Sunday, in his 11th attempt, driving car #11, Denny Hamlin won the thrilling 58th Daytona 500, the first 500 victory of his career.
Hamlin picked up the biggest win of his career by coming from fourth on the final lap, passing leader Matt Kenseth before beating Martin Truex Jr. to the line by mere inches. The margin of victory of 0.010 seconds was the closest in Daytona 500 history.
The win marked the first Daytona 500 victory for Toyota, and the first for owner Joe Gibbs since 1993 (Dale Jarrett).
Hamlin entered Daytona Speedweeks as one of my favorites, and his car showed speed all week leading up to the 500, but leading up to the race, Hamlin was not historically in a great position to win his first Daytona 500.
Consider the trends of the Daytona 500 throughout its 58-year history, and particularly over the last 15 years of restrictor plate racing (although restrictor plate racing has been around since 1988, it has been most similar to today’s restrictor plate racing only since 2001).
Last weekend, Hamlin won the Sprint Unlimited, a season-opening exhibition race at Daytona. Before 2016, the winner of the Sprint Unlimited had only gone on to win the 500 five times, and had never done it since 2000 (Bobby Allison in 1982, Bill Elliott in 1987, Dale Jarrett in 1996 and 2000, and Jeff Gordon in 1997).
In fact, over the nearly six-decade history of the Daytona 500, a driver who has won any of the preliminary events during Speedweeks generally does not win the Daytona 500, but instead someone who has shown speed and performed well but not won in the Sprint Unlimited, Daytona 500 Pole Qualifying, and Can-Am Duels.
Another potential strike against Hamlin’s chances to win, at least according to the trends of the previous 15 editions of “The Great American Race”, is that he led the most laps. While early in the 500’s history, it was common for one driver to dominate the race and take the checkered flag, Hamlin became just the third driver since 2001 to lead the most laps and win, joining Michael Waltrip in the rain-shortened 2003 edition, and Dale Earnhardt Jr. in 2014.
Lastly, Hamlin was not the leader at the white flag, but found a way around all three of the cars in front of him to beat Truex by inches. Hamlin becomes only the third driver in the last 23 Daytona 500s to make a last-lap pass for the win, joining Kevin Harvick in 2007 (who ironically pushed Hamlin to the win), and Ryan Newman in 2008 (who, like Hamlin, passed a #20 Joe Gibbs Racing Toyota).
Not only are last-lap passes to win the 500 rare, but throughout Speedweeks it appeared the leader at the white flag would have control over the pack, and would be very hard to pass them.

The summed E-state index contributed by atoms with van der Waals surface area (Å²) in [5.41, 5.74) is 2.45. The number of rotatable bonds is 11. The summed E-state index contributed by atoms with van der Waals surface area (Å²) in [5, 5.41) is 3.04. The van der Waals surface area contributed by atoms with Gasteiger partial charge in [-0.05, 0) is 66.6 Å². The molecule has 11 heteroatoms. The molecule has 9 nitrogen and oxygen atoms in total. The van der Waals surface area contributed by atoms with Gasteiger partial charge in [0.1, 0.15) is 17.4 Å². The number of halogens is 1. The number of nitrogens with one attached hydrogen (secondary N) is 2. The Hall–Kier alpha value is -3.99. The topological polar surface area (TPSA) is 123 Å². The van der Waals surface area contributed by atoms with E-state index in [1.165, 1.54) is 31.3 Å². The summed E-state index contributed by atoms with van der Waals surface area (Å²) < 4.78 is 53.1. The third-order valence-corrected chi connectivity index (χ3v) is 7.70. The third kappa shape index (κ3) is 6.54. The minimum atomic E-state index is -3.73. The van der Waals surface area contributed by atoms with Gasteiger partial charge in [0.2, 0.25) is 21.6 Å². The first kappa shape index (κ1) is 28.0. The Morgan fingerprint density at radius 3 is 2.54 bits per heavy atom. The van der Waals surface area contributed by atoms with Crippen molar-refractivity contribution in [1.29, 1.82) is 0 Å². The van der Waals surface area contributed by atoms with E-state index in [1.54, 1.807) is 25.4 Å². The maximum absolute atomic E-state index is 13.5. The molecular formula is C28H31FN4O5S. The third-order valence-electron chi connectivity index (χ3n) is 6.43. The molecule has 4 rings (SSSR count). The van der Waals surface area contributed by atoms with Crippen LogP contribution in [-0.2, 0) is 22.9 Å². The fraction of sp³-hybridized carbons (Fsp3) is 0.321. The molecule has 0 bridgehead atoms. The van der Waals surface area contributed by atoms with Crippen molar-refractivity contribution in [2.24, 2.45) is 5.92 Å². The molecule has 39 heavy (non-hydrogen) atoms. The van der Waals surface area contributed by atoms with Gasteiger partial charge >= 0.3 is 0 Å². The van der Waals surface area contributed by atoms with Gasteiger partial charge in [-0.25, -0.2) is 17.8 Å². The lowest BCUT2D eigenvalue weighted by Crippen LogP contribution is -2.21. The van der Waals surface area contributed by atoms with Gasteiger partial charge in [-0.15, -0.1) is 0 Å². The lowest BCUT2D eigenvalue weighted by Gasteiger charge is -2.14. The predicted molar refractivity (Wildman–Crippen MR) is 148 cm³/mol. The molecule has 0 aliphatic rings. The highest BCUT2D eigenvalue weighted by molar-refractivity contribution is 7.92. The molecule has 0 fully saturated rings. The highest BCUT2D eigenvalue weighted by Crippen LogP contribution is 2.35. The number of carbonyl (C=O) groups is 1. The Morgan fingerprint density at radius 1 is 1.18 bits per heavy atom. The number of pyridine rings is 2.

Kenseth had actually led from lap 160 of the 200-lap race until the third turn of the final lap when Hamlin and Truex got around (in fact, after Kenseth got sideways, he slowed to save his car from spinning out, and as a result fell back to 14th). The leader at the white flag had won every stock car event so far during Speedweeks, including Hamlin, who was not hardly threatened over the final 2 1/2 miles of the Sprint Unlimited.
With a train of Gibbs Toyotas behind Kenseth, plus Truex in a Gibbs-affiliated Furniture Row Racing Toyota, it did not appear that Kenseth, a two-time 500 winner, would be touched.
After his 500 win, Hamlin told Marty Smith of ESPN that he did not intend to jump out of line to try to pass his teammates, but only moved to the outside to block a run by Harvick, who then pushed him to the win.
You might think it would be common sense that a driver would want to be leading at the white flag, but there have been years that the aerodynamic environment of the cars made passing easier, and in some of those years I have said before the 500 that I would want to be second at the white flag if I were driving in the race.
All of this being said, Hamlin winning NASCAR’s biggest event is a surprise to no one in the sport. Hamlin’s win in the Sprint Unlimited was his third in that event, and he has also won twice in the Can-Am Duels, so he has experience winning at the World Center of Racing.
The thing about trends is that they are not always followed, as is the case here. Three trends went against Denny Hamlin’s chances to win his first Daytona 500, but a car that was one of the favorites throughout Speedweeks, and showed plenty of muscle from the time it was unloaded, enabling Hamlin to nullify all of the tendencies above, and win by less than a foot.
With his prior prowess on the superspeedway, and his amazing run from fourth to the front, one thing is for sure.
Denny Hamlin’s name will forever be engraved on the Harley J. Earl Trophy. And he earned it.
2016 Daytona 500, Results
(Finish. Driver, Start, Team, Manufacturer, Laps Led, Points)
1. Denny Hamlin, 11, Joe Gibbs Racing, Toyota, 95, 45
2. Martin Truex Jr., 28, Furniture Row Racing, Toyota, 2, 40
3. Kyle Busch, 4, Joe Gibbs Racing, Toyota, 19, 39
4. Kevin Harvick, 9, Stewart-Haas Racing, Chevrolet, 0, 37
5. Carl Edwards, 10, Joe Gibbs Racing, Toyota, 0, 36
6. Joey Logano, 5, Team Penske, Ford, 0, 35
7. Kyle Larson, 14, Chip Ganassi Racing, Chevrolet, 0, 34
8. Regan Smith, 27, Tommy Baldwin Racing, Chevrolet, 0, 33
9. Austin Dillon, 21, Richard Childress Racing, Chevrolet, 1, 33
10. Kurt Busch, 8, Stewart-Haas Racing, Chevrolet, 0, 31
14. Matt Kenseth, 2, Joe Gibbs Racing, Toyota, 40, 28
16. Jimmie Johnson, 26, Hendrick Motorsports, Chevrolet, 18, 26
20. Brad Keselowski, 25, Team Penske, Ford, 1, 22
36. Dale Earnhardt Jr., 3, Hendrick Motorsports, Chevrolet, 15, 6
37. Chase Elliott, 1, Hendrick Motorsports, Chevrolet, 3, 5